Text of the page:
To think that a person in prostitution enjoys being there is beyond naivety. It is folly. Prostitution is a breeding ground for evil and it needs to be put to rest. It has to be put to rest. Although not to suggest that we can unrealistically eradicate evil altogether to create some sort of utopian society, we can at least attempt to work together and save the lives of those who desperately need our help, all the while with a hope of creating an atmosphere where we can feel confident raising children in a nation who represent decent ethics. Here in the UK, the act of prostitution is legal. This needs to change. Just because a law is passed or a policy is changed doesn’t make the people more aware of it - society needs to be more aware of the issues too. It takes more than just a piece of paper. Likewise, just because the people are passionate for a cause doesn’t make the government change their ways, we don’t live in the ages of Rome and the ways of the Empire anymore. Times have changed and both public and governmental parties need to co-operate for the same goal in order to see slavery abolished. To unite under one banner and tackle these issues together in parliament AND as people on the streets, as we have done many times in history when darkness threatens to destroy it.
“Modern slavery”. It kind of sounds like a paradox. I thought that humanity had progressed? Didn’t we leave slavery dead on the battlefields of the American Civil War? Didn’t social reformers like Lincoln and Wilberforce legislate against such cruelty over a hundred years ago? I was certainly under that impression. But, with over 27 million enslaved people in the world, human trafficking is once again the battlefront of the century.
It is a precarious business and that is why it needs people from all walks of life to come together to fight against it regardless of position, background, ethnicity, race or sex. Those who are involved in trafficking don’t care about those things so why should we?
Did You Know?
▪ Another person is bought or sold every 8 seconds and every 30 seconds that victim is a child
▪ 70% of female victims who are trafficked are for the purpose of the commercial sex trade
▪ Over 27 million people are enslaved around the world
▪ Regardless of nationality, victims are systematically stripped of their identities, battered into submission and made to perform sexual acts on up to 40 strangers every night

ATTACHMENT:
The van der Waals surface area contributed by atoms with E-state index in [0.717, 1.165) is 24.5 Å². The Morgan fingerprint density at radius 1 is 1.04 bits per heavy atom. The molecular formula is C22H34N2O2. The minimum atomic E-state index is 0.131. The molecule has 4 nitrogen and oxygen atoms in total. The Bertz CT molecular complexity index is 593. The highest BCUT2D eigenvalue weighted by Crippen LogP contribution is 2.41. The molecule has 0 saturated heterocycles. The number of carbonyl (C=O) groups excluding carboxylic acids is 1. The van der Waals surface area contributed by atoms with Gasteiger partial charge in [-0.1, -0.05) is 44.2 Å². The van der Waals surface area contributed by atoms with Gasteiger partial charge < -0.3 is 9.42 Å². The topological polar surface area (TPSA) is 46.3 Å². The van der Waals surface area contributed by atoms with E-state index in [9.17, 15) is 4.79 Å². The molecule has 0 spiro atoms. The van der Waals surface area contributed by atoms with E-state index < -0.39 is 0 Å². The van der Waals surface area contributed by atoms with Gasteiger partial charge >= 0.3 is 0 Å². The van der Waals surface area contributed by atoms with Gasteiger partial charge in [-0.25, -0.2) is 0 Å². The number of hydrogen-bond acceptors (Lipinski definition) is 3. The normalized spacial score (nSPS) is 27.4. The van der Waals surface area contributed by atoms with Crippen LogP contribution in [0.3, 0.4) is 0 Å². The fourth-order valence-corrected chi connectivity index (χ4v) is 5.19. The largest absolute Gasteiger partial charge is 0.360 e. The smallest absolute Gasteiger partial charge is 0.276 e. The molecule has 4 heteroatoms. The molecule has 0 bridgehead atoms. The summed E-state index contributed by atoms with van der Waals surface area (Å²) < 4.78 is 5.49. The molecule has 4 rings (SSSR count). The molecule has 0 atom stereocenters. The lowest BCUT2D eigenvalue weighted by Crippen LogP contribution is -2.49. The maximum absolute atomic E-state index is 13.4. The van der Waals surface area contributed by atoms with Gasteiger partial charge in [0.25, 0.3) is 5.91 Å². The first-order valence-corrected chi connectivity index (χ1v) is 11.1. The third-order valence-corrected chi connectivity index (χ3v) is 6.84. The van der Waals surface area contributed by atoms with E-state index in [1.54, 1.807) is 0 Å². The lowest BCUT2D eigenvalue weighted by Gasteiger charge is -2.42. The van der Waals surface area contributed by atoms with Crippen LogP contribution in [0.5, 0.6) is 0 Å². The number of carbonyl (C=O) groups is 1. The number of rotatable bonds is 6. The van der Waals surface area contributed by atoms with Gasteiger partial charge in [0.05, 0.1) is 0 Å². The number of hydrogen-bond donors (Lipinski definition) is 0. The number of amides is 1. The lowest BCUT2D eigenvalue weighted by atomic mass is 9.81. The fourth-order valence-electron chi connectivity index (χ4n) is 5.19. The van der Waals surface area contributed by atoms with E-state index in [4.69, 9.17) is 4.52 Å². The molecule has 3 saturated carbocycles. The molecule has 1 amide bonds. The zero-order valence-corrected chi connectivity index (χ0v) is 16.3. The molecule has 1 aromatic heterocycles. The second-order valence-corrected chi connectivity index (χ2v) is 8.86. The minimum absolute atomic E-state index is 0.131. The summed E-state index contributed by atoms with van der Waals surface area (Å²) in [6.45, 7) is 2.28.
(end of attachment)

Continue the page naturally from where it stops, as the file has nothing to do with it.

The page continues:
▪ Human Trafficking is a 32 billion dollar per year industry
In the next few weeks a public consultation will begin, on a proposal by Rhoda Grant MSP to criminalise the purchase of sex in Scotland. Both the purchase and sale of sex are currently legal here, though some activity related to prostitution is already illegal. Since Sweden introduced similar legislation criminalising purchase in 1999, human trafficking rates and demand for prostitution have both been vastly reduced, because men who buy sex are prosecuted, and traffickers can no longer make huge profits.
This is an opportunity to support a change in law that could have a significant positive impact on the moral landscape of Scotland, reduce sex trafficking, and make a huge statement about the inestimable value of women. Let us all play our part in raising awareness and respond to the consultation and contact MSPs on the issue. More details of how to support the consultation will be presented here.
I will also be shortly explaining the plans to absolish trafficking that my colleague and I are working on. One area focusing in on enabling financial stability for the UK Police Force to have appropriate ongoing training so that they might recognise a victim of trafficking, and how they can make it a much more of a priority in their line of work being on the streets of the UK.
The simplicity of changing the world comes down to just making a difference in ONE person’s life…and then the next person’s life…and then the next…